Picking an IP multicast address

I'm building a network of fairly stupid devices. Most if not all communication with them will be via MAC-addressable frames. They aren't big or smart enough to have an IP stack, complex, heavy-weight discovery protocols, etc. BUT, I also need 'Windows-based tools to be able to reach these devices and _that_ is facilitated by writing to a multicast _IP_ address and letting the stack just do the normal thing of mapping that IP into a multicast MAC address.

The problem I have is picking the multicast IP address. I know some are reseerved (all hosts, all routers, etc.) and I know there are protocols for having one assigned dynamically on a network at run time. But, as I said, these devices are too stupid to negotiate for that assignment. Is there one or more multicast IP addresses that are intended to be used like network 10 (10.192.x.x, 10.168.x.x, etc.) for local, private communication?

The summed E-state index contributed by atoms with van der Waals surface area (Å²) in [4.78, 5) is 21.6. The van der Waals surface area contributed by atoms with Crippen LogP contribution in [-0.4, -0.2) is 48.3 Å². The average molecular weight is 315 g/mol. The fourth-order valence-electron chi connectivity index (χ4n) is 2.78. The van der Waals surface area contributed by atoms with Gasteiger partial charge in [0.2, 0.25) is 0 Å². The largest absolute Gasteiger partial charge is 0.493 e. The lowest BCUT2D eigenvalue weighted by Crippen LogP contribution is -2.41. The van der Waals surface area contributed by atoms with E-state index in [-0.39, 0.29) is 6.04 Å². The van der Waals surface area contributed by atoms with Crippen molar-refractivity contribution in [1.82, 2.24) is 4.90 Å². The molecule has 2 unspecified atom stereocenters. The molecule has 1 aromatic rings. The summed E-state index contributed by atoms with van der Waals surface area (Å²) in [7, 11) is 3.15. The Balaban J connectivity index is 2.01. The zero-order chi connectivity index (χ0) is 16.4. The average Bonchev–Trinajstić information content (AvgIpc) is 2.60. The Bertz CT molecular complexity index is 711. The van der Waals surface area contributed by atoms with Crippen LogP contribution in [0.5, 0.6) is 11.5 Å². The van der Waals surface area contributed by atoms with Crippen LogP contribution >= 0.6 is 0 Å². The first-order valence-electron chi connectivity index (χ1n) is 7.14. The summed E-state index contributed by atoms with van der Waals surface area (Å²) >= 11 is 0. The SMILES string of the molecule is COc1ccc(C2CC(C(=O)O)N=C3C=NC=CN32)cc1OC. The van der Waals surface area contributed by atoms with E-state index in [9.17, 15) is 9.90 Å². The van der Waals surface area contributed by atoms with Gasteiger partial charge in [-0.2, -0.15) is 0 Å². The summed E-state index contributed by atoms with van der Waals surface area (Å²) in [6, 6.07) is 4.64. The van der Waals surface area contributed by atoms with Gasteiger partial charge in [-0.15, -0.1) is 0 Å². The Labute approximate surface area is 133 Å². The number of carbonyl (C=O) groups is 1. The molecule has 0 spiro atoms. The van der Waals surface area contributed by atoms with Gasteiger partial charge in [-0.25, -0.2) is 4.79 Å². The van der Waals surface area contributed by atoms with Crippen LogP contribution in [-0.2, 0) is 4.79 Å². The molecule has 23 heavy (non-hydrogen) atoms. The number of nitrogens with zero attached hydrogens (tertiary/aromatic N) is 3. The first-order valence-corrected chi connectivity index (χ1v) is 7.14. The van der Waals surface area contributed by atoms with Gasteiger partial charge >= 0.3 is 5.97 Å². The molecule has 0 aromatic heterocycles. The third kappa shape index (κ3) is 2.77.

Thanks for any pointers.


Reply to
Chris Nelson
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20 years ago diskless machines could boot with RARP and TFTP/UDP in maybe an 8K ROM, with the disk boot code in there, too.

I really find it hard to believe that even the smallest machine today couldn't do it. (Though I would hope BOOTP or DHCP instead of RARP.)

UDP is much easier than TCP. TFTP was designed to be easy to implement in a small ROM.

The only system that I legitimately believe should be able to work without IP is the system to power up machines based on a special ethernet frame. Only the NIC is available to process it, as the machine is off!

-- glen

Reply to
glen herrmannsfeldt

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